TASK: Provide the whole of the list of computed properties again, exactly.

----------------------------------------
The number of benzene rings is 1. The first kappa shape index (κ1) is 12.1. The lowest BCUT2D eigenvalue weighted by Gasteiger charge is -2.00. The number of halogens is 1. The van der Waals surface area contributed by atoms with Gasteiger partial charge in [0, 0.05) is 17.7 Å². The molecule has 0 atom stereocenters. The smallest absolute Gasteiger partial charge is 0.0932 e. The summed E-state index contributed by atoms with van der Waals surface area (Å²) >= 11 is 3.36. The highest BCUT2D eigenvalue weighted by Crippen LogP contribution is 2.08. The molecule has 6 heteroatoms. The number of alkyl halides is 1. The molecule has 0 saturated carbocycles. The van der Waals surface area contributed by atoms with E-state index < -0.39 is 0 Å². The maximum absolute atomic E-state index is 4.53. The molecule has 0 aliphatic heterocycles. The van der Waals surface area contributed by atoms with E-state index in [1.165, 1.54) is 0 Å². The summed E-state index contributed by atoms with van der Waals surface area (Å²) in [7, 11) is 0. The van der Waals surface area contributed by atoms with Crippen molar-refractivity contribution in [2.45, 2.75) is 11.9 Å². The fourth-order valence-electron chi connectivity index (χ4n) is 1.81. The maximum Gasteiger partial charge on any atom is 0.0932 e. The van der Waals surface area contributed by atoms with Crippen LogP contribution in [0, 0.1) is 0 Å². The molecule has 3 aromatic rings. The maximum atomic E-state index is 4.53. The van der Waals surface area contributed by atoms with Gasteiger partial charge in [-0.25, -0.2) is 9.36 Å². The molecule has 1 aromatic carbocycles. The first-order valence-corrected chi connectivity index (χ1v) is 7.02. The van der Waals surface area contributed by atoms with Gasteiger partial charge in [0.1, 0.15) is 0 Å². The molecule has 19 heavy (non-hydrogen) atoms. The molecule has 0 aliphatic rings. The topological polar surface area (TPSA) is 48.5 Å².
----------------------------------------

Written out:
The number of benzene rings is 1. The first kappa shape index (κ1) is 12.1. The lowest BCUT2D eigenvalue weighted by Gasteiger charge is -2.00. The number of halogens is 1. The van der Waals surface area contributed by atoms with Gasteiger partial charge in [0, 0.05) is 17.7 Å². The molecule has 0 atom stereocenters. The smallest absolute Gasteiger partial charge is 0.0932 e. The summed E-state index contributed by atoms with van der Waals surface area (Å²) >= 11 is 3.36. The highest BCUT2D eigenvalue weighted by Crippen LogP contribution is 2.08. The molecule has 6 heteroatoms. The number of alkyl halides is 1. The molecule has 0 saturated carbocycles. The van der Waals surface area contributed by atoms with E-state index < -0.39 is 0 Å². The maximum absolute atomic E-state index is 4.53. The molecule has 0 aliphatic heterocycles. The van der Waals surface area contributed by atoms with E-state index in [1.165, 1.54) is 0 Å². The summed E-state index contributed by atoms with van der Waals surface area (Å²) in [7, 11) is 0. The van der Waals surface area contributed by atoms with Crippen molar-refractivity contribution in [2.45, 2.75) is 11.9 Å². The fourth-order valence-electron chi connectivity index (χ4n) is 1.81. The maximum Gasteiger partial charge on any atom is 0.0932 e. The van der Waals surface area contributed by atoms with Crippen LogP contribution in [0, 0.1) is 0 Å². The molecule has 3 aromatic rings. The maximum atomic E-state index is 4.53. The van der Waals surface area contributed by atoms with Gasteiger partial charge in [-0.25, -0.2) is 9.36 Å². The molecule has 1 aromatic carbocycles. The first-order valence-corrected chi connectivity index (χ1v) is 7.02. The van der Waals surface area contributed by atoms with Gasteiger partial charge in [0.1, 0.15) is 0 Å². The molecule has 19 heavy (non-hydrogen) atoms. The molecule has 0 aliphatic rings. The topological polar surface area (TPSA) is 48.5 Å².